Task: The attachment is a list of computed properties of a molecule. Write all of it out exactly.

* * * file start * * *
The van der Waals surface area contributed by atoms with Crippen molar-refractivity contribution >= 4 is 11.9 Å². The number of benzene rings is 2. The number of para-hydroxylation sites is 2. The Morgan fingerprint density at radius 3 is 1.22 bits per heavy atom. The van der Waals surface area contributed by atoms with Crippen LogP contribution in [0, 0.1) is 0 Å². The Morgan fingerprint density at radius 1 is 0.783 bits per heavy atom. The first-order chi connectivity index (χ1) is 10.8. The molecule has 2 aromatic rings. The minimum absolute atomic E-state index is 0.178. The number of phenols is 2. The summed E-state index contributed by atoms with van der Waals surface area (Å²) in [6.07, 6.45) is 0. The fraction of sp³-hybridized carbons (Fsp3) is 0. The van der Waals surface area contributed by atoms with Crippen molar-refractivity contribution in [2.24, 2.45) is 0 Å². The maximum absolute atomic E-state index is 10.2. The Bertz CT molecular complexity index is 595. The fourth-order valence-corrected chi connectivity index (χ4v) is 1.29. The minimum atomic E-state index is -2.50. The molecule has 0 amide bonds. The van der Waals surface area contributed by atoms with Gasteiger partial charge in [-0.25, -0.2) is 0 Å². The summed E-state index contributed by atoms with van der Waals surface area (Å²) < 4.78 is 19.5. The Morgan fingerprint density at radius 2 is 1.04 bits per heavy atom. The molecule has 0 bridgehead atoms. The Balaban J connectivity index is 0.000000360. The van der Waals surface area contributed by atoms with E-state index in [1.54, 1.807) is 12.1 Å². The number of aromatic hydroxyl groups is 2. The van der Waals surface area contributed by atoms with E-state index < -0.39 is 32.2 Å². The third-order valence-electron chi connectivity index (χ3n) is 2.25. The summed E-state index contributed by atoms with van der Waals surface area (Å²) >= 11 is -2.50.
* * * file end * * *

The van der Waals surface area contributed by atoms with Crippen molar-refractivity contribution >= 4 is 11.9 Å². The number of benzene rings is 2. The number of para-hydroxylation sites is 2. The Morgan fingerprint density at radius 3 is 1.22 bits per heavy atom. The van der Waals surface area contributed by atoms with Crippen LogP contribution in [0, 0.1) is 0 Å². The Morgan fingerprint density at radius 1 is 0.783 bits per heavy atom. The first-order chi connectivity index (χ1) is 10.8. The molecule has 2 aromatic rings. The minimum absolute atomic E-state index is 0.178. The number of phenols is 2. The summed E-state index contributed by atoms with van der Waals surface area (Å²) in [6.07, 6.45) is 0. The fraction of sp³-hybridized carbons (Fsp3) is 0. The van der Waals surface area contributed by atoms with Crippen molar-refractivity contribution in [2.24, 2.45) is 0 Å². The maximum absolute atomic E-state index is 10.2. The Bertz CT molecular complexity index is 595. The fourth-order valence-corrected chi connectivity index (χ4v) is 1.29. The minimum atomic E-state index is -2.50. The molecule has 0 amide bonds. The van der Waals surface area contributed by atoms with Gasteiger partial charge in [-0.25, -0.2) is 0 Å². The summed E-state index contributed by atoms with van der Waals surface area (Å²) < 4.78 is 19.5. The Morgan fingerprint density at radius 2 is 1.04 bits per heavy atom. The molecule has 0 bridgehead atoms. The Balaban J connectivity index is 0.000000360. The van der Waals surface area contributed by atoms with E-state index in [1.54, 1.807) is 12.1 Å². The number of aromatic hydroxyl groups is 2. The van der Waals surface area contributed by atoms with E-state index < -0.39 is 32.2 Å². The third-order valence-electron chi connectivity index (χ3n) is 2.25. The summed E-state index contributed by atoms with van der Waals surface area (Å²) >= 11 is -2.50.